The following article is from Free Inquiry magazine, Volume
It is an astonishing phenomenon: the predominant influence
on America today is a militant minority committed to what might be called
"Evangelical Capitalism." Evangelical Capitalists say they are devoted to
individual liberty first and foremost. By this they mean economic liberty, which
they apparently view as divinely inspired-"the hand of God," as it were-at work
in human institutions. This is translated concretely into their demands for
business deregulation, lower taxes, and free trade come hell or high water.
Evangelical Capitalists are not talking simply about the
laissez faire doctrines of Adam Smith, the freedom of individual entrepreneurs
to engage in commerce. They seek unfettered freedom for huge corporations that
already dominate national and global markets. They oppose any governmental
interference with corporate actions, for the business of government is business,
not welfare, or education, or public health. Evangelical Capitalists' devotion
to economic liberty is so extreme that it seemingly precludes any concern for
the common good.
Max Weber, founder of modern sociology, observed that the
rise of capitalism is related to the emergence of the Protestant ethic, with its
emphasis on thrift, saving, and diligent effort; and also with its view that the
accumulation of wealth is a dispensation from God rewarded to those most
deserving of it. American workers may be the hardest working and most productive
in the world, though we are now told by Evangelical Capitalists (contradicting
the work ethic and thrift) that they need to "spend and consume" to stimulate
the economy! Evangelicals fervently believe that everything should be left to
the free market. This will stimulate economic growth; a rising tide will lift
No doubt there is some truth to this. The free market,
released from the dead hand of inefficient governmental (or corporate)
bureaucracy, can be a powerful engine of economic growth, as the former
proponents of "social planning"-such as China and now Russia-have learned.
But surely the free market is not a panacea for every
social ill, nor an infallible instrument for human progress. One cannot test
every human need by the profit it generates. Those who wish to privatize
everything-perhaps even social security-court enormous risk. And they disregard
countless unmet social needs: environmental protection; crumbling national rail
and metropolitan transit systems; declining inner cities; the demutualization of
life insurance companies for the benefit of stockholders but to the detriment of
policyholders; the loss of retirement funds by employees working for bankrupt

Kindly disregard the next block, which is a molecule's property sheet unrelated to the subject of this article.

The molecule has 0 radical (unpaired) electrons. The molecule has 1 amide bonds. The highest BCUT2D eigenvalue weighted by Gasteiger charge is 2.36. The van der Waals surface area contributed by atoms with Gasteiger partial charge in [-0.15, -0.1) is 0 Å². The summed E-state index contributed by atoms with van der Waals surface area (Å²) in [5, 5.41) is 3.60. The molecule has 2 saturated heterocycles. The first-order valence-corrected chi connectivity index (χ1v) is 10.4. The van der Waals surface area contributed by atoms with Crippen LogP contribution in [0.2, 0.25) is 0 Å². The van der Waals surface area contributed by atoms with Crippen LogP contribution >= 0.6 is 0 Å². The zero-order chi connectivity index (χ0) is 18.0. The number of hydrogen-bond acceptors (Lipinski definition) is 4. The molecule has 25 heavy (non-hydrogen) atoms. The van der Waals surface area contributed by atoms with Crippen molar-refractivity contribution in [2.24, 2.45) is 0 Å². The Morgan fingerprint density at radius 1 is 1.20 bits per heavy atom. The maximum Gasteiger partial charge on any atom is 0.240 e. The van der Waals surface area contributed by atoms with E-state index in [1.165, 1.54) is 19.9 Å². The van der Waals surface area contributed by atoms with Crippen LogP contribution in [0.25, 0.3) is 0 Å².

companies; a static minimum wage; and the disgraceful fact that 42 million
Americans have no medical health insurance.
The latter item is especially poignant: the United States,
the wealthiest nation in the world, does not have a universal system of health
coverage. Here a basic humanistic principle is at stake: the conviction that
health care is a human right and that each person is entitled to some coverage.
The legislation now enacted and signed by the president to
provide prescription aid for the elderly may be long overdue, but it is also
another illustration of "too little, too late." Worse, it rewards private
health- maintenance organizations, encouraging them to enter this arena, perhaps
one day to supplant government-run Medicare. Nor will this bill allow cheaper
drugs to be imported from Canada, a sop to the pharmaceutical industry.
Evangelical Capitalists claim that "we cannot afford"
universal health insurance or adequate prescription- drug coverage for the
elderly. Yet government provides massive handouts to corporations, farm
subsidies for agricultural conglomerates, and a huge tax cut and the gradual
repeal of estate taxes for the wealthy. Lobbyists toil for the special
interests: the hogs feed mightily at the pork-barrel trough and keep the feed
coming through deal-making lubricated by campaign contributions. There is a long
line of suitors buying political influence. No wonder corporate profits today in
industry after industry are breaking all records.
Interestingly, as the nation's piety increases, its
compassionate concern for those most in need tends to decrease. European
democracies are much more secular than the United States and equally committed
to freemarket economics, yet they manage to supplement private enterprise with
principles of social justice. America at present cannot and will not pursue
social justice-because it is committed to the dogmas of Evangelical Capitalism.
We need a free market, yes, but with a human face—a free market that also
recognizes principles of equity and fairness, welfare and justice, and some
concern for the common good.
If freedom and the free market are sacrosanct, then why not
privatize the armed forces, the Federal Bureau of Investigation, and the Central
Intelligence Agency? The heavens forbid. If freedom from government regulation
is sacred, then why not truly defend the rights of individual freedom and
privacy? Let's start with a woman's right to choose, the right of terminally ill
patients to choose euthanasia, the right of any two individuals to cohabit or
marry. The Evangelicals wish to regulate the most intimate part of each person's
life. Here liberty ends and piety intrudes.
Paul Kurtz is editor-in-chief of
Free Inquiry, professor emeritus of
philosophy at the State University of New York at Buffalo, and chair of the
Center for Inquiry.